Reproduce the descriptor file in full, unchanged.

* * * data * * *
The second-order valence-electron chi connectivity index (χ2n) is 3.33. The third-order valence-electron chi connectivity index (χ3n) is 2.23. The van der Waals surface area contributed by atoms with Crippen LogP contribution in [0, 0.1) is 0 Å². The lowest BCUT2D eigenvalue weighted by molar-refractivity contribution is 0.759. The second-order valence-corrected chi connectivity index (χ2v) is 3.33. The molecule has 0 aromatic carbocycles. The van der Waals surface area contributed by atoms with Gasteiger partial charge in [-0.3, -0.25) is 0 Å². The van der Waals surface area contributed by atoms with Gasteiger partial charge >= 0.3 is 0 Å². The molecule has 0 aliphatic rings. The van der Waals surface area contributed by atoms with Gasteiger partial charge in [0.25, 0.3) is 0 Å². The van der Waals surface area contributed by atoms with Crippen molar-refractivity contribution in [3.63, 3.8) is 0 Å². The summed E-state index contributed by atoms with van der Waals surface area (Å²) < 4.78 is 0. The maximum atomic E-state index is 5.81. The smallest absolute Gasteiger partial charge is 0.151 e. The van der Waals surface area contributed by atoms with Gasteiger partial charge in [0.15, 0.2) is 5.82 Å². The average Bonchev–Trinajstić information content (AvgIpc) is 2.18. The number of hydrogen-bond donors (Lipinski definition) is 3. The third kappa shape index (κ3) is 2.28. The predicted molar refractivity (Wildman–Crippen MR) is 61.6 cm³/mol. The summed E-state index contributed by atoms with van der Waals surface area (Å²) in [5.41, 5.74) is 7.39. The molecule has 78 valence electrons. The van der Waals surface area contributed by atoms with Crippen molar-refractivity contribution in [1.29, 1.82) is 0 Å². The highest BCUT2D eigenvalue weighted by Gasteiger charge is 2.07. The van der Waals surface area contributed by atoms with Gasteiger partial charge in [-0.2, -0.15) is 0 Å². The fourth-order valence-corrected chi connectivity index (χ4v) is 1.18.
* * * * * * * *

The second-order valence-electron chi connectivity index (χ2n) is 3.33. The third-order valence-electron chi connectivity index (χ3n) is 2.23. The van der Waals surface area contributed by atoms with Crippen LogP contribution in [0, 0.1) is 0 Å². The lowest BCUT2D eigenvalue weighted by molar-refractivity contribution is 0.759. The second-order valence-corrected chi connectivity index (χ2v) is 3.33. The molecule has 0 aromatic carbocycles. The van der Waals surface area contributed by atoms with Gasteiger partial charge in [-0.3, -0.25) is 0 Å². The van der Waals surface area contributed by atoms with Gasteiger partial charge >= 0.3 is 0 Å². The molecule has 0 aliphatic rings. The van der Waals surface area contributed by atoms with Gasteiger partial charge in [0.25, 0.3) is 0 Å². The van der Waals surface area contributed by atoms with Crippen molar-refractivity contribution in [3.63, 3.8) is 0 Å². The summed E-state index contributed by atoms with van der Waals surface area (Å²) < 4.78 is 0. The maximum atomic E-state index is 5.81. The smallest absolute Gasteiger partial charge is 0.151 e. The van der Waals surface area contributed by atoms with Gasteiger partial charge in [0.15, 0.2) is 5.82 Å². The average Bonchev–Trinajstić information content (AvgIpc) is 2.18. The number of hydrogen-bond donors (Lipinski definition) is 3. The third kappa shape index (κ3) is 2.28. The predicted molar refractivity (Wildman–Crippen MR) is 61.6 cm³/mol. The summed E-state index contributed by atoms with van der Waals surface area (Å²) in [5.41, 5.74) is 7.39. The molecule has 78 valence electrons. The van der Waals surface area contributed by atoms with Crippen molar-refractivity contribution in [1.29, 1.82) is 0 Å². The highest BCUT2D eigenvalue weighted by Gasteiger charge is 2.07. The van der Waals surface area contributed by atoms with Gasteiger partial charge in [-0.2, -0.15) is 0 Å². The fourth-order valence-corrected chi connectivity index (χ4v) is 1.18.